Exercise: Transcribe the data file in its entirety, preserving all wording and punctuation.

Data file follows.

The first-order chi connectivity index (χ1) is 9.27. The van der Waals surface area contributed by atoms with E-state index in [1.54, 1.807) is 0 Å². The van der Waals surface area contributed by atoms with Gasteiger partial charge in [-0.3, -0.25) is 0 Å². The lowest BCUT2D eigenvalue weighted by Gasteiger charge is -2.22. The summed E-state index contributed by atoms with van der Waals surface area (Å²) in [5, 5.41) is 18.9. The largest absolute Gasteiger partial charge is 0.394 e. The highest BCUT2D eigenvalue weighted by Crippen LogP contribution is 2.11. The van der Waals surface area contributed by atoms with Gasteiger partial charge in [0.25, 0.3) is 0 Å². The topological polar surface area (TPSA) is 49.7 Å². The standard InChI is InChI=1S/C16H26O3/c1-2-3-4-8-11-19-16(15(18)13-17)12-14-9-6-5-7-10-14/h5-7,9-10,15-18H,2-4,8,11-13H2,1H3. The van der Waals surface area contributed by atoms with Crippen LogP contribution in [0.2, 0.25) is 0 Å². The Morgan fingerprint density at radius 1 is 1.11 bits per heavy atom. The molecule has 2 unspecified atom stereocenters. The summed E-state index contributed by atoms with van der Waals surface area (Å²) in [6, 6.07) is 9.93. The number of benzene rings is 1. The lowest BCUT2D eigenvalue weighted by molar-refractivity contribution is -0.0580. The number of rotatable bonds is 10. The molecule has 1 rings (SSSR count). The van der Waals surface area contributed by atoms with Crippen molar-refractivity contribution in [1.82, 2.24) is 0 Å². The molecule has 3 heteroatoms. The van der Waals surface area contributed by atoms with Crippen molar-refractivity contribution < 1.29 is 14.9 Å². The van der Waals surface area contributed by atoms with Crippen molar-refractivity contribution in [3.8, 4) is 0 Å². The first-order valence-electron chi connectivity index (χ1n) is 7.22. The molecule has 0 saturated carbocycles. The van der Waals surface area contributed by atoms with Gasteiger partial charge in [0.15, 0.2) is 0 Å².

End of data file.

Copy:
The first-order chi connectivity index (χ1) is 9.27. The van der Waals surface area contributed by atoms with E-state index in [1.54, 1.807) is 0 Å². The van der Waals surface area contributed by atoms with Gasteiger partial charge in [-0.3, -0.25) is 0 Å². The lowest BCUT2D eigenvalue weighted by Gasteiger charge is -2.22. The summed E-state index contributed by atoms with van der Waals surface area (Å²) in [5, 5.41) is 18.9. The largest absolute Gasteiger partial charge is 0.394 e. The highest BCUT2D eigenvalue weighted by Crippen LogP contribution is 2.11. The van der Waals surface area contributed by atoms with Gasteiger partial charge in [0.25, 0.3) is 0 Å². The topological polar surface area (TPSA) is 49.7 Å². The standard InChI is InChI=1S/C16H26O3/c1-2-3-4-8-11-19-16(15(18)13-17)12-14-9-6-5-7-10-14/h5-7,9-10,15-18H,2-4,8,11-13H2,1H3. The van der Waals surface area contributed by atoms with Crippen LogP contribution in [0.2, 0.25) is 0 Å². The Morgan fingerprint density at radius 1 is 1.11 bits per heavy atom. The molecule has 2 unspecified atom stereocenters. The summed E-state index contributed by atoms with van der Waals surface area (Å²) in [6, 6.07) is 9.93. The number of benzene rings is 1. The lowest BCUT2D eigenvalue weighted by molar-refractivity contribution is -0.0580. The number of rotatable bonds is 10. The molecule has 1 rings (SSSR count). The van der Waals surface area contributed by atoms with Crippen molar-refractivity contribution in [1.82, 2.24) is 0 Å². The molecule has 3 heteroatoms. The van der Waals surface area contributed by atoms with Crippen molar-refractivity contribution < 1.29 is 14.9 Å². The van der Waals surface area contributed by atoms with Crippen molar-refractivity contribution in [3.8, 4) is 0 Å². The first-order valence-electron chi connectivity index (χ1n) is 7.22. The molecule has 0 saturated carbocycles. The van der Waals surface area contributed by atoms with Gasteiger partial charge in [0.15, 0.2) is 0 Å².